This next climb was not so bad. Any climb done in the big chain ring can not possibly be THAT bad…. Of course if it does not ever end, then, maybe….. At the top of this spike, there was a little mini spike that did not look to be too terribly difficult… However, once we arrived on the side of this "mini spike" we realized the error in this assessment, because I seem to recall sucking wind going up! Anyway, that was just part of the expectation. At least it was cooling off now and we were all feeling much more comfortable as a result. We did stop to look up at the Galaxy a couple of times, because without the moon, it inspired one word from my vocabulary… "WOW!!!"
I WAS feeling better right up until I realized that we had a really long way to go to the sleep stop…. The only saving grace at this point was the fact that the road was going to be fairly easy terrain the rest of the way, so this was a good thing.
Several miles up the road, we met up with Ron, one of the volunteers manning the sleep stop. He was checking to see how we were doing, informing us that we were at the end of the pack. No, none of us were shocked at this news, we were just pacing, we had a plan, and that was that. My first course of action was a shower. Emily and Billy decided to eat first. I can't remember what was on the TV in Ron and Barb's room, but it was something cheesy and distracting. Distraction was very welcome at this particular point because I knew that day 3 was going to come before I knew what hit me! In fact, it seemed like once I got in bed, I blinked once and the alarm was ringing… Crawling around, getting ready was a very slow process, but once I was up and awake, I was feeling pretty decent and ready to roll.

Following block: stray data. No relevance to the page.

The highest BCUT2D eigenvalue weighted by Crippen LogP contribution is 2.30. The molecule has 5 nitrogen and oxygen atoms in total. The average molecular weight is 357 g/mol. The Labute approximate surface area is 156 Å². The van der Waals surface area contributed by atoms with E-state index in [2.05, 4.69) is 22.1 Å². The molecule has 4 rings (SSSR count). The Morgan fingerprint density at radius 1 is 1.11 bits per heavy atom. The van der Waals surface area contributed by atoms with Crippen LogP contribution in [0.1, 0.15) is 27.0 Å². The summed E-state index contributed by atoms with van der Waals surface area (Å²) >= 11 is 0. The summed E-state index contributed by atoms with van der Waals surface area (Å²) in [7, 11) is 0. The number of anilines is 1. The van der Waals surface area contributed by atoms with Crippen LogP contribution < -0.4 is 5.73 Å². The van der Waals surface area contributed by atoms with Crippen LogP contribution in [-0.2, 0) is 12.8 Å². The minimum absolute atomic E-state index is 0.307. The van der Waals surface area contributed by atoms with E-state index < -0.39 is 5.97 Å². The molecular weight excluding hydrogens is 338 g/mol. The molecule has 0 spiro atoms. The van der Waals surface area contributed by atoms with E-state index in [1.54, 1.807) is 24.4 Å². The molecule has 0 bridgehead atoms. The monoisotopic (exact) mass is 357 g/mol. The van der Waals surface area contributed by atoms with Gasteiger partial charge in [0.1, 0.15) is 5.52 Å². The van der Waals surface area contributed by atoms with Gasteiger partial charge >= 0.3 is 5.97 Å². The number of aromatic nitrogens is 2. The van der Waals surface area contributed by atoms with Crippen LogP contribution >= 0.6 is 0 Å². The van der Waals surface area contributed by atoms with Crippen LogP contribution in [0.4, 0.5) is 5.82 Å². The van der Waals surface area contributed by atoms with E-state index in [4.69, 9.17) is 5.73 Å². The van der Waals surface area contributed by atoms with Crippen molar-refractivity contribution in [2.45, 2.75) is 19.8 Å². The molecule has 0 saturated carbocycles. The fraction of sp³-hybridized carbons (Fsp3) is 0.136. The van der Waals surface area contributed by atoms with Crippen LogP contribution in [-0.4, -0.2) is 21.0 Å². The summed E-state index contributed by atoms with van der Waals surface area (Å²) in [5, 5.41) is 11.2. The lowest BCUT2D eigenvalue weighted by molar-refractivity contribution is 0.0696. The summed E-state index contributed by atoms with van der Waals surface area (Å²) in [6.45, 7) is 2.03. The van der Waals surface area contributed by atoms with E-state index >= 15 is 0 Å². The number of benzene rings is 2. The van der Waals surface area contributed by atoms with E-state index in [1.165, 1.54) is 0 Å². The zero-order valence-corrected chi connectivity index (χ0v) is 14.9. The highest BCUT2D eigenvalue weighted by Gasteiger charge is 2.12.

We rolled south into Sunbury, stopping for caffeine, a bit of food, and I bought some vitamin "I" for that stubborn pain that would not go away. After Sunbury, we had several ups and downs, but the variation in the terrain kept us awake as the sun came up. There were several views that bordered on spectacular as we headed south along the Susquehanna into Millersburg, and while we were still feeling good, Breakfast was most definitely in order! Stopping at a restaurant in Millersburg, We were joined by Andrea and Greg. The conversation was light, and I recall making some sort of lame joke, and when called on it, saying something like "That is about the funniest I can be on the third day of a 1000K!" For some reason people thought THAT was funny… Hmmmmm Greg and Andrea shoved off before we did, but Emily, Billy and I stayed together. The next stage was rolling as we headed east, though there were two big spikes left to climb, one on either side of the next control. Meeting Volunteer Paul S along the route was a welcome addition; he was riding his fixed gear, and escorted us up to the top of the first of these big spikes. Not being much of a climber, and having to stop half way up for a phone call, I found myself chasing after Billy and Emily on the 10 mile descent… (Did I say 10 mile? OH YEAH!) I was ripping down the side of the ridge, even though it was not much of a downgrade, I was pushing hard to catch back up, passing a bunch of motorcycles who were doing wheelies and such along the way. The next part was a bit surreal, because when I saw the two cyclists in front of me, I expected them to be Emily and Billy. However, this was not the case. Instead, it was Greg and Andrea. I was baffled that I had not caught up, but I guess I spent more time than I thought.